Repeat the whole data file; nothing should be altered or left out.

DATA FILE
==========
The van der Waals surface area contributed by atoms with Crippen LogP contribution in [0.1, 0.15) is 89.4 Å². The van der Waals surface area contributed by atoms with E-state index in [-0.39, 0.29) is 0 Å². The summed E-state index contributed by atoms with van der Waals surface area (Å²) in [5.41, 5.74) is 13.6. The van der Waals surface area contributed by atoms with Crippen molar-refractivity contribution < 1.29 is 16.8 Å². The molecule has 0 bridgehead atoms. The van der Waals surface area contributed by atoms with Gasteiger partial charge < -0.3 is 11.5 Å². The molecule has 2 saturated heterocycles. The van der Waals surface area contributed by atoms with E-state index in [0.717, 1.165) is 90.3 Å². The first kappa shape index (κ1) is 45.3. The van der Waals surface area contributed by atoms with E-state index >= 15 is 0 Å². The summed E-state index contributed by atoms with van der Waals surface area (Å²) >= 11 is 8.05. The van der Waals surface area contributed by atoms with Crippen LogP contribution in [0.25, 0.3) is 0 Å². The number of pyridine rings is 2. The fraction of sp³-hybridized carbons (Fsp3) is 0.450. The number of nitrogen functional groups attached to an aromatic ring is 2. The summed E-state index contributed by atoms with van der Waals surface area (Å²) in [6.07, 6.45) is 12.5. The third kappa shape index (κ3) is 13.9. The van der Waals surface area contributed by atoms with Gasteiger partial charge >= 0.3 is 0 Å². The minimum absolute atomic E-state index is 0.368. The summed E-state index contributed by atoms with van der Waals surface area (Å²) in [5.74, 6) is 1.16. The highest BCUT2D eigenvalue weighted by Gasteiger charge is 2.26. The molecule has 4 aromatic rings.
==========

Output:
The van der Waals surface area contributed by atoms with Crippen LogP contribution in [0.1, 0.15) is 89.4 Å². The van der Waals surface area contributed by atoms with E-state index in [-0.39, 0.29) is 0 Å². The summed E-state index contributed by atoms with van der Waals surface area (Å²) in [5.41, 5.74) is 13.6. The van der Waals surface area contributed by atoms with Crippen molar-refractivity contribution < 1.29 is 16.8 Å². The molecule has 0 bridgehead atoms. The van der Waals surface area contributed by atoms with Gasteiger partial charge < -0.3 is 11.5 Å². The molecule has 2 saturated heterocycles. The van der Waals surface area contributed by atoms with E-state index in [0.717, 1.165) is 90.3 Å². The first kappa shape index (κ1) is 45.3. The van der Waals surface area contributed by atoms with E-state index >= 15 is 0 Å². The summed E-state index contributed by atoms with van der Waals surface area (Å²) >= 11 is 8.05. The van der Waals surface area contributed by atoms with Crippen LogP contribution in [0.25, 0.3) is 0 Å². The number of pyridine rings is 2. The fraction of sp³-hybridized carbons (Fsp3) is 0.450. The number of nitrogen functional groups attached to an aromatic ring is 2. The summed E-state index contributed by atoms with van der Waals surface area (Å²) in [6.07, 6.45) is 12.5. The third kappa shape index (κ3) is 13.9. The van der Waals surface area contributed by atoms with Gasteiger partial charge >= 0.3 is 0 Å². The minimum absolute atomic E-state index is 0.368. The summed E-state index contributed by atoms with van der Waals surface area (Å²) in [5.74, 6) is 1.16. The highest BCUT2D eigenvalue weighted by Gasteiger charge is 2.26. The molecule has 4 aromatic rings.